1967Felice Gimondi
1964Julio Jiménez
1959Federico Bahamontes
1952Fausto Coppi

Until the year 2023, Puy de Dome has been climbed fourteen times by the Tour de France. It is the only climb in the French Massif Central that has been classified as a special category on four occasions (1983, 1986, 2008, and 2023). The first climb was in 1952 with Fausto Coppi’s victory. In 1959, Federico Bahamontes won an individual time trial stage. The most memorable year was undoubtedly 1964, with the mano a mano confrontation between Jacques Anquetil and Raymond Poulidor. Julio Jiménez won the stage, but the highlight was Anquetil giving in on the last kilometer and Poulidor reducing the gap to 14 seconds in the general classification. In 1967, Felice Gimondi also prevailed at the summit.

Luis Ocaña achieved a double victory in 1971 and 1973

Lucien Van Impe won the stage in 1975, but the standout incident was Eddy Merckx receiving a punch in the liver from a spectator. Joop Zoetemelk achieved a double victory in 1976 and 1978. A new individual time trial in 1983 was won by Ángel Arroyo. In 1986, Erich Maechler emerged victorious in a breakaway. Less known cyclists like Pierre Matignon in 1969 or Johnny Weltz in 1988 also won the stage.

The Tour has not returned since 1988 due to a financial dispute between the competition organizers and the volcano owners. Although a return was mentioned in 2023 to coincide with the 60th anniversary of the duel between Anquetil and Poulidor on the slopes of the volcano, it was ultimately delayed by a year, and the Tour returned to Puy de Dome in 2024 after 35 years.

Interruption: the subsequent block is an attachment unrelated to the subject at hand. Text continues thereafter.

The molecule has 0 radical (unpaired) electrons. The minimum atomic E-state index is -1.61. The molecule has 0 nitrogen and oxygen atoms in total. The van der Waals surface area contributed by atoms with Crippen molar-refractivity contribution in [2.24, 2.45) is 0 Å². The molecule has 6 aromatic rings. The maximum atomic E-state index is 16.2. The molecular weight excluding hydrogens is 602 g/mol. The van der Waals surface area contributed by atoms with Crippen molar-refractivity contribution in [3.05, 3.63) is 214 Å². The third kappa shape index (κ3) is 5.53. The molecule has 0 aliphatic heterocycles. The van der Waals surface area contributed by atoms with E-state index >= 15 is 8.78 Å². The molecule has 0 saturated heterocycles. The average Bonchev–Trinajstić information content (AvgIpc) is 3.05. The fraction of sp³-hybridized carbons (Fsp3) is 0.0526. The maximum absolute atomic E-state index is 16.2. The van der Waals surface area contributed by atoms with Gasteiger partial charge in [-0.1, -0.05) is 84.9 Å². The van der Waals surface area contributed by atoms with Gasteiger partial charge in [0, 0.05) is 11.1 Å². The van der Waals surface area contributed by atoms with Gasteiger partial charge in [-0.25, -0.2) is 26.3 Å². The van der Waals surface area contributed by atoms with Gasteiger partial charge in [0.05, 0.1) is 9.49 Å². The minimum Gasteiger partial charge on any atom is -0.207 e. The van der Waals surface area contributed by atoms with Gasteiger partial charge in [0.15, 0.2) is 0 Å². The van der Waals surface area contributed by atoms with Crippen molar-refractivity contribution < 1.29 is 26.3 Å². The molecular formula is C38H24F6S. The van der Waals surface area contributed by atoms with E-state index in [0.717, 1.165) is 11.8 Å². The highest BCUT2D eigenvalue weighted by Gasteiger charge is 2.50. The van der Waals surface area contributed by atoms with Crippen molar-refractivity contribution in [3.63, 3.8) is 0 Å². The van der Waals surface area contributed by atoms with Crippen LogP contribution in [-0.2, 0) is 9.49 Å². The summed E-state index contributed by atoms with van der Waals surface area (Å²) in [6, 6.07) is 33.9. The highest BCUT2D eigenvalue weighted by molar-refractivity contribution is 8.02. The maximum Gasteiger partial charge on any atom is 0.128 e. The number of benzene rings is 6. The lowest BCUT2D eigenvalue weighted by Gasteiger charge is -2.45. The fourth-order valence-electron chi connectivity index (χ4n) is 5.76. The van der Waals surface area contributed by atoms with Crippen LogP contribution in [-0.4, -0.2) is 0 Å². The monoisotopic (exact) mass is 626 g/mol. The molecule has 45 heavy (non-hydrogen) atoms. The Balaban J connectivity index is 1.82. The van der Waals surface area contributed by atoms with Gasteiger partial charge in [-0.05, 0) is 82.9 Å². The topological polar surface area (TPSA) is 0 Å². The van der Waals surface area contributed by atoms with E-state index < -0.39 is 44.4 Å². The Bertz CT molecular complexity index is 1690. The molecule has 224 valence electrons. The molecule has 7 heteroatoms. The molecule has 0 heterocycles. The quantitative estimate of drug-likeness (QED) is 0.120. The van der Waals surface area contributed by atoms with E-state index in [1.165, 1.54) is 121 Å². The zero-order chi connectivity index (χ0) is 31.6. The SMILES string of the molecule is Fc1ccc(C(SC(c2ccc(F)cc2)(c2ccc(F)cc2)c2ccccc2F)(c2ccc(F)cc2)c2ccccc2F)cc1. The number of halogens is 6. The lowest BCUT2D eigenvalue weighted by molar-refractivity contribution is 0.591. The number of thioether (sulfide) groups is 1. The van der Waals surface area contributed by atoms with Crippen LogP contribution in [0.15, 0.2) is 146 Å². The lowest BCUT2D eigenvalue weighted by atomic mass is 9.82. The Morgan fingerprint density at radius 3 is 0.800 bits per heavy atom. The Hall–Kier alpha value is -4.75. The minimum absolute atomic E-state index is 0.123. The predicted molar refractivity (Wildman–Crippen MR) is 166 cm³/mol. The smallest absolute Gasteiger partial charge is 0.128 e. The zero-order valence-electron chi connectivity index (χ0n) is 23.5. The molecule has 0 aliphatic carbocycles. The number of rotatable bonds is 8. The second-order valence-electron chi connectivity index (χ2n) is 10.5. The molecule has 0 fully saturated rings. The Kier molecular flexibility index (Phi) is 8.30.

The epic battle between Poulidor and Anquetil in 1964 on Puy de Dome


1964, Puy de Dome went down in history as one of the most mythical stages of the Tour de France. On July 12th, French cyclists Jacques Anquetil and Raymond Poulidor starred in a legendary duel on the slopes of this volcano.

Only 56 seconds separated them in the general classification. Poulidor attacked Anquetil several times during the ascent, but the latter resisted all his attacks. In the last kilometer, Poulidor launched a final attack and managed to leave Anquetil behind. In the final meters of the tough climb, the cyclist from Creuse took 42 seconds from his direct competitor and finished second in the stage behind Julio Jiménez. It was a memorable stage finish, but it was not enough to dethrone Anquetil, who won his fifth Tour de France that year.

Puy de Dome on Google Maps

Ascending by electric rack train

There is the possibility with the “Panoramique des Domes”, the electric rack train that reaches the summit. The path along the mountain offers you a comfortable 15-minute journey and reveals an impressive panorama of the Puys chain, the Limagne Plain, Clermont-Ferrand, and the Sancy Massif. Once at the top, you only have a few meters left to discover the “Géant des Domes,” a mythical place and the prominent symbol of the Auvergne volcanoes.

2024 electric rack train

  • Round trip ticket: €16.50
  • Round trip ticket for youth (4 to 14 years old): €9.40
  • Round trip ticket for children under 4 years old: FREE

Photos from Clermont Auvergne Tourisme

Europe · France